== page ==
The Minister of Housing’s ambition is to reduce markedly the ratio of house prices to household incomes. If his strategy works it would transform the housing market, dramatically changing the prospects of housing as an investment.Leaving aside the Minister’s metaphor of ‘flooding the market’ I do not see how the ...
    PunditBy Brian Easton
    4 days ago
  • A Voyage Among the Vandals: Accepted (Again!)

    As previously noted, my historical fantasy piece, set in the fifth-century Mediterranean, was accepted for a Pirate Horror anthology, only for the anthology to later fall through. But in a good bit of news, it turned out that the story could indeed be re-marketed as sword and sorcery. As of ...
    5 days ago
  • The Kākā's Chorus for Friday, July 19

    An employee of tobacco company Philip Morris International demonstrates a heated tobacco device. Photo: Getty ImagesTL;DR: The top six things I’ve noted around housing, climate and poverty in Aotearoa’s political economy on Friday, July 19 are:At a time when the Coalition Government is cutting spending on health, infrastructure, education, housing ...
    The KakaBy Bernard Hickey
    5 days ago
  • The Kākā’s Pick 'n' Mix for Friday, July 19

    TL;DR: My pick of the top six links elsewhere around housing, climate and poverty in Aotearoa’s political economy in the last day or so to 8:30 am on Friday, July 19 are:Scoop: NZ First Minister Casey Costello orders 50% cut to excise tax on heated tobacco products. The minister has ...
    The KakaBy Bernard Hickey
    5 days ago
  • Weekly Roundup 19-July-2024

    Kia ora, it’s time for another Friday roundup, in which we pull together some of the links and stories that caught our eye this week. Feel free to add more in the comments! Our header image this week shows a foggy day in Auckland town, captured by Patrick Reynolds. ...
    Greater AucklandBy Greater Auckland
    5 days ago
  • Weekly Climate Wrap: A market-led plan for failure

    TL;DR : Here’s the top six items climate news for Aotearoa this week, as selected by Bernard Hickey and The Kākā’s climate correspondent Cathrine Dyer. A discussion recorded yesterday is in the video above and the audio of that sent onto the podcast feed.The Government released its draft Emissions Reduction ...
    The KakaBy Bernard Hickey
    5 days ago
  • Tobacco First

    Save some money, get rich and old, bring it back to Tobacco Road.Bring that dynamite and a crane, blow it up, start all over again.Roll up. Roll up. Or tailor made, if you prefer...Whether you’re selling ciggies, digging for gold, catching dolphins in your nets, or encouraging folks to flutter ...
    Nick’s KōreroBy Nick Rockel
    5 days ago
  • Trump’s Adopted Son.

    Waiting In The Wings: For truly, if Trump is America’s un-assassinated Caesar, then J.D. Vance is America’s Octavian, the Republic’s youthful undertaker – and its first Emperor.DONALD TRUMP’S SELECTION of James D. Vance as his running-mate bodes ill for the American republic. A fervent supporter of Viktor Orban, the “illiberal” prime ...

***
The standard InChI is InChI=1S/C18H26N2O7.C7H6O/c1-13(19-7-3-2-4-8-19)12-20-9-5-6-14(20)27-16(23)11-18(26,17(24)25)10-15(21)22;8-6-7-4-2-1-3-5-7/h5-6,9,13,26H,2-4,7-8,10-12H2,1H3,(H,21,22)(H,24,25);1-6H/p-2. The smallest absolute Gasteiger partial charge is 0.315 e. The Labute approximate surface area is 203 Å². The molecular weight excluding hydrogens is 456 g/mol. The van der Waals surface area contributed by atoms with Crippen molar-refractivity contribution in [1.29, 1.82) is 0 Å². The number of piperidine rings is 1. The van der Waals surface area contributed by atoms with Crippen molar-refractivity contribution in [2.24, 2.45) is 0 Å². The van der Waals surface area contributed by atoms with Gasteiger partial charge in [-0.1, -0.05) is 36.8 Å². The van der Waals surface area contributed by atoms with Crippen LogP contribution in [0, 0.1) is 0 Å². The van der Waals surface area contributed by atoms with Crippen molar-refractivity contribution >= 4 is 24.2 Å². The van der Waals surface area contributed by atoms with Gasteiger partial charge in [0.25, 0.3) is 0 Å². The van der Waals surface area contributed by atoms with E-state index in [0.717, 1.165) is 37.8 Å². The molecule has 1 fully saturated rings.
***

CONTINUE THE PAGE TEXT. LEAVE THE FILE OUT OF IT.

5 days ago
  • The Kākā’s Journal of Record for Friday, July 19

    TL;DR: As of 6:00 am on Friday, July 19, the top six announcements, speeches, reports and research around housing, climate and poverty in Aotearoa’s political economy in the last day are:The PSA announced the Employment Relations Authority (ERA) had ruled in the PSA’s favour in its case against the Ministry ...
    The KakaBy Bernard Hickey
    5 days ago
  • The Hoon around the week to July 19

    TL;DR: The podcast above of the weekly ‘hoon’ webinar for paying subscribers last night features co-hosts and talking with:The Kākā’s climate correspondent talking about the National-ACT-NZ First Government’s release of its first Emissions Reduction Plan;University of Otago Foreign Relations Professor and special guest Dr Karin von ...
    The KakaBy Bernard Hickey
    5 days ago
  • Skeptical Science New Research for Week #29 2024

    Open access notables Improving global temperature datasets to better account for non-uniform warming, Calvert, Quarterly Journal of the Royal Meteorological Society: To better account for spatial non-uniform trends in warming, a new GITD [global instrumental temperature dataset] was created that used maximum likelihood estimation (MLE) to combine the land surface ...
    5 days ago
  • We're back again! Join us for the weekly Hoon on YouTube Live

    Photo by Gabriel Crismariu on UnsplashWe’re back again after our mid-winter break. We’re still with the ‘new’ day of the week (Thursday rather than Friday) when we have our ‘hoon’ webinar with paying subscribers to The Kākā for an hour at 5 pm.Jump on this link on YouTube Livestream for ...
    The KakaBy Bernard Hickey
    5 days ago
  • Gut Reactions.

    Trump Writes His Own Story: Would the “mainstream” media even try to reflect the horrified reaction of the MAGA crowd to the pop-pop-pop of the would-be assassin’s rifle, and Trump going down? Could it even grasp the sheer elation of the rally-goers seeing their champion rise up and punch the air, still alive, ...
    6 days ago
  • Dodging Bullets.

    Fight! Fight! Fight! Had the assassin’s bullet found its mark and killed Donald Trump, America’s descent into widespread and murderous violence – possibly spiralling-down into civil war – would have been immediate and quite possibly irreparable. The American Republic, upon whose survival liberty and democracy continue to depend, is certainly not ...